The 50 Movies Project is a personal “marathon” of mine. In June, I compiled a list of 50 movies that I felt I needed to see by the end of the year. Old, new, foreign, English — it doesn’t matter. These are all movies that I have heard a lot about and have been wanting to see for some time. This project gives me a way to stay focused on the goal.
Hotel Rwanda 
Directors: Terry George
Going into Hotel Rwanda, I kept hearing the same things.
“That is a real tearjerker.”
“That movie is so sad. Make sure to have a box of tissues nearby.”
Well, after watching it, I can certainly understand these sentiments.
The movie is about a horrifying time in the African country of Rwanda. The year is 1994, and a major civil war has broken out between two ethnic groups: the Hutu and Tutsi. The Hutus have pushed the Tutsi out of power and are now concentrating their efforts on mass genocide of the Tutsis.
Caught in the middle of this brutality is Paul Rusesabagina (Don Cheadle) the manager of the four-star Sabena Hôtel des Mille Collines. He is Hutu, his wife Tatiana (Sophie Okonedo) is Tutsi. As the violence worsens, his hotel becomes something of an oasis for nearby refugees. Paul’s role quickly becomes that of a diplomat, carefully negotiating with rebels and military figures in order to obtain rations and maintain the safety of those staying with him. This becomes a thin line, as he struggles to maintain a balance between all of this.
Paul’s appeals for help reap little rewards. The UN has peacekeeping forces in the area led by Colonel Oliver (Nick Nolte), but they can offer little help. They have guns, but are ordered not to fire them. Oliver and his men do all they can, mainly by attempting to transfer refugees to “safe” locations, but it is clear that they have little support from those outside of the warzone. The president of Paul’s hotel chain, Mr. Tillens (Jean Reno), is mortified by what is going on, but again, his hands are pretty much tied. It’s a giant clusterfuck, as everyone is aware of the atrocities being committed but nothing is being done about it.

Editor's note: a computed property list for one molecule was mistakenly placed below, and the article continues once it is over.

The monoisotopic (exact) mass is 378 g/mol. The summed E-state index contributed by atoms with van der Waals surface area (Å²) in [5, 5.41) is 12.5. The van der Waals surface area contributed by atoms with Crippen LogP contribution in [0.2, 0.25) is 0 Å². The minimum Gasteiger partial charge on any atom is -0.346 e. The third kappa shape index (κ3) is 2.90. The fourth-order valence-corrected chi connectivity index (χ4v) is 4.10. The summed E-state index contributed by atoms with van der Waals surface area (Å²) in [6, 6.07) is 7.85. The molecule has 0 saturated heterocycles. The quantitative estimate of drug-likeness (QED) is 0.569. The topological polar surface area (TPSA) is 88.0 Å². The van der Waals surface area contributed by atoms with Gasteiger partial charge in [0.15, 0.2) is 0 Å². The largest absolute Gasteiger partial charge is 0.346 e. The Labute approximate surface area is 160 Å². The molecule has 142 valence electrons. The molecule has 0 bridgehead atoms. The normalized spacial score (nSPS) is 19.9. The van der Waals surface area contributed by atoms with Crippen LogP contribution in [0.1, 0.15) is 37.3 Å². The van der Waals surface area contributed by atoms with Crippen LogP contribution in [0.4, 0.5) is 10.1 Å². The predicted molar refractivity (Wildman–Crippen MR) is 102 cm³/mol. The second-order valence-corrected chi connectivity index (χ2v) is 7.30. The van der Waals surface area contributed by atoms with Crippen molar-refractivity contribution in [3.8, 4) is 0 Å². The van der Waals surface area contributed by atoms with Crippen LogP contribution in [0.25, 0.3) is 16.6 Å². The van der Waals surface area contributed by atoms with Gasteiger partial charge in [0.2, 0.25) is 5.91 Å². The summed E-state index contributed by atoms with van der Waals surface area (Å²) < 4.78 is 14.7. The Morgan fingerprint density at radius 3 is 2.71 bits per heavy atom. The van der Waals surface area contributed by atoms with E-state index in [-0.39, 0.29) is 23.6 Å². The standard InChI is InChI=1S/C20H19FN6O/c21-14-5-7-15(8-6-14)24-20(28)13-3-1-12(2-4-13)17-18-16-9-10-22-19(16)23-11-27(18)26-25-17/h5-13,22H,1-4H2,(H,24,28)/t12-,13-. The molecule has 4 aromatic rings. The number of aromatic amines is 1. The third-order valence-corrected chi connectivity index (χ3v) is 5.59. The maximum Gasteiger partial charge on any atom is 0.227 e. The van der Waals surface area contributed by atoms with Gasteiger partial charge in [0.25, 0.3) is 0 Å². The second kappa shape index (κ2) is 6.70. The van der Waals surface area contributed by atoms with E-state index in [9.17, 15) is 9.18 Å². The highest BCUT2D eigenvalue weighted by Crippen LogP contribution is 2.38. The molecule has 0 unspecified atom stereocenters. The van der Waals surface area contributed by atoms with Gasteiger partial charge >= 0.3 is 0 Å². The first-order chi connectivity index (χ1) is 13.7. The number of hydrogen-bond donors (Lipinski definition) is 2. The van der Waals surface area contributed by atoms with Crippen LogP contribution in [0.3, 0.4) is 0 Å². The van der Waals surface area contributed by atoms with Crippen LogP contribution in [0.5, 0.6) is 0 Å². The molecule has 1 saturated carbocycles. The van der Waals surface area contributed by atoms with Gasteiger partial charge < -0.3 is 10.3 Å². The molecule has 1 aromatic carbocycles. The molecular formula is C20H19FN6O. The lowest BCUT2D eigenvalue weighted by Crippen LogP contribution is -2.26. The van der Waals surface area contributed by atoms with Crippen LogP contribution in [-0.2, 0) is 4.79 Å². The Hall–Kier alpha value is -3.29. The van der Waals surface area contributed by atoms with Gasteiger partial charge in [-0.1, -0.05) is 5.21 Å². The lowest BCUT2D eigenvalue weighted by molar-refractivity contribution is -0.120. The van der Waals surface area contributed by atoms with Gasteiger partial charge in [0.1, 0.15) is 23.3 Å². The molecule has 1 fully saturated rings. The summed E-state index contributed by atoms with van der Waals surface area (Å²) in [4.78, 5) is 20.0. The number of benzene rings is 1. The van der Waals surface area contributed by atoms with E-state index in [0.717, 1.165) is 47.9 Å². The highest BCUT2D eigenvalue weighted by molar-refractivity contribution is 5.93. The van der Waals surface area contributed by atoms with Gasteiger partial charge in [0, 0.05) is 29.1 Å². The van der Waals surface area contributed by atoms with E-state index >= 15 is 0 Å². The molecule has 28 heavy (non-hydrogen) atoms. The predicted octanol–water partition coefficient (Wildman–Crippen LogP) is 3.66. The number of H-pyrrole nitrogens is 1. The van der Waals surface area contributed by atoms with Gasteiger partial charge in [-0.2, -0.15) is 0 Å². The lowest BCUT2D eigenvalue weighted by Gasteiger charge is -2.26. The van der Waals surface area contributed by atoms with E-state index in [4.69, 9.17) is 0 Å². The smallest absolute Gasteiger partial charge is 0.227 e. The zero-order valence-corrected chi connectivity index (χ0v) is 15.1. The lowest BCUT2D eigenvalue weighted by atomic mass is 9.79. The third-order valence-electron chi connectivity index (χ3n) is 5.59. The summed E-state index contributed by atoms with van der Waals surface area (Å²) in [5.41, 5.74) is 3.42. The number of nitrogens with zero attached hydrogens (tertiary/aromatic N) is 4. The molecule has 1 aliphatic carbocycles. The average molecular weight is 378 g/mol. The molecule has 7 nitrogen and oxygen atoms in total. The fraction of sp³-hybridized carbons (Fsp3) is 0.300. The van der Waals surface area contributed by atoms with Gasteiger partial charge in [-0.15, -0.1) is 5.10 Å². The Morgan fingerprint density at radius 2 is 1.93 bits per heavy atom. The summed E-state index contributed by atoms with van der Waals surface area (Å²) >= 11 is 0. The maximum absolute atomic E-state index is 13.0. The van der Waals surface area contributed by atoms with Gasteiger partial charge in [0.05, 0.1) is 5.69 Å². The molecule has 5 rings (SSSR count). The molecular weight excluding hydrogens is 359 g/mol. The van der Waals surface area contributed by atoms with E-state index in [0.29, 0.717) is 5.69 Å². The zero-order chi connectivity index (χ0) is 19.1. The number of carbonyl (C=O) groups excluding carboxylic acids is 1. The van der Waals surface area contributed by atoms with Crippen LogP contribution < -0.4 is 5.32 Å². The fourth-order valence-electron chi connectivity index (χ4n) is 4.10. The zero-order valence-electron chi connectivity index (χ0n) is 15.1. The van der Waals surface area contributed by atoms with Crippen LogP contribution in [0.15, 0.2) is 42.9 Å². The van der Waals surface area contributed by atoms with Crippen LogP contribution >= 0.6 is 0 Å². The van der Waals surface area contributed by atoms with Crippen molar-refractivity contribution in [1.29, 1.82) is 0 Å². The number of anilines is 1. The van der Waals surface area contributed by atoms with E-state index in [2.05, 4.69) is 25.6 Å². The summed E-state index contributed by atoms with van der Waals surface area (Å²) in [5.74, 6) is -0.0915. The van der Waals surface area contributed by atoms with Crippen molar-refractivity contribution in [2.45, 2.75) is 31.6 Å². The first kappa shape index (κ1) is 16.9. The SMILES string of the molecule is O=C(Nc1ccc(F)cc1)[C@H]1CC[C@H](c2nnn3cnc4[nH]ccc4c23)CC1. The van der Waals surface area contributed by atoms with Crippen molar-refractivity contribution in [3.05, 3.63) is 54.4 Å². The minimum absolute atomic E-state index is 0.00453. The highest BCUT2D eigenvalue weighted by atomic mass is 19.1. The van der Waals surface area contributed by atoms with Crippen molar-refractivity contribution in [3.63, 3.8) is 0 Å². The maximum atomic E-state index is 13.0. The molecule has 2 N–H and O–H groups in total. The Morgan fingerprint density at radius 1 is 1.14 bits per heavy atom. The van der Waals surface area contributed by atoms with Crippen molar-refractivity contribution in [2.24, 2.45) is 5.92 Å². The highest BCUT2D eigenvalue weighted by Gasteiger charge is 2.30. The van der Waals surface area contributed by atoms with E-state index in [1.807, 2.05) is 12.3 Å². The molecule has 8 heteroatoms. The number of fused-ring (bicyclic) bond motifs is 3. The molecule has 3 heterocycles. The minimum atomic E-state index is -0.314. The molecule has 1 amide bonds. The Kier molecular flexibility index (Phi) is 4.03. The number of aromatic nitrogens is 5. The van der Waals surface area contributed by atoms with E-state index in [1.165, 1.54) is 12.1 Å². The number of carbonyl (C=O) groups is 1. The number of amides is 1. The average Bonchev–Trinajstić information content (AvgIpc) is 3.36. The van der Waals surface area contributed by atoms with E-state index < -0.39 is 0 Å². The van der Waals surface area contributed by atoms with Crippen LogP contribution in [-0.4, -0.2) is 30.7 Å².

This is all very much a true story, and the end result shows that nearly one million people died during this genocide. Paul was able to save over 1,200 people with his hotel, which is absolutely remarkable.
Rather than focusing on showing us the countless murders, Hotel Rwanda demonstrates the power of men who want to do good. As a respected man in the area, Paul has chances to leave with his family, but he opts to stay and try to save some lives. I was pleased that the movie took this route, as it was not necessary to show endless moments of brutality in order to convey its message. This is about the power of humanity, and those who did everything they could to help in a terrifying situation.
Not enough can be said of Don Cheadle’s performance here. He is absolutely fantastic, perfectly portraying the despair and anguish his character is feeling, while at the same time showing the strength necessary to help his fellow people. His Oscar nomination was well deserved. Sophie Okonedo is excellent as his wife, and the rest of the cast is strong as well, even including a small role from Joaquin Phoenix as a news cameraman.
In short, Hotel Rwanda is a powerful and moving film that sheds some light on a massive genocide that most people either didn’t know about or didn’t care enough about. It’s depressing, yet also uplifting in a way thanks to the fact that one man was able to help save so many lives. Just incredible.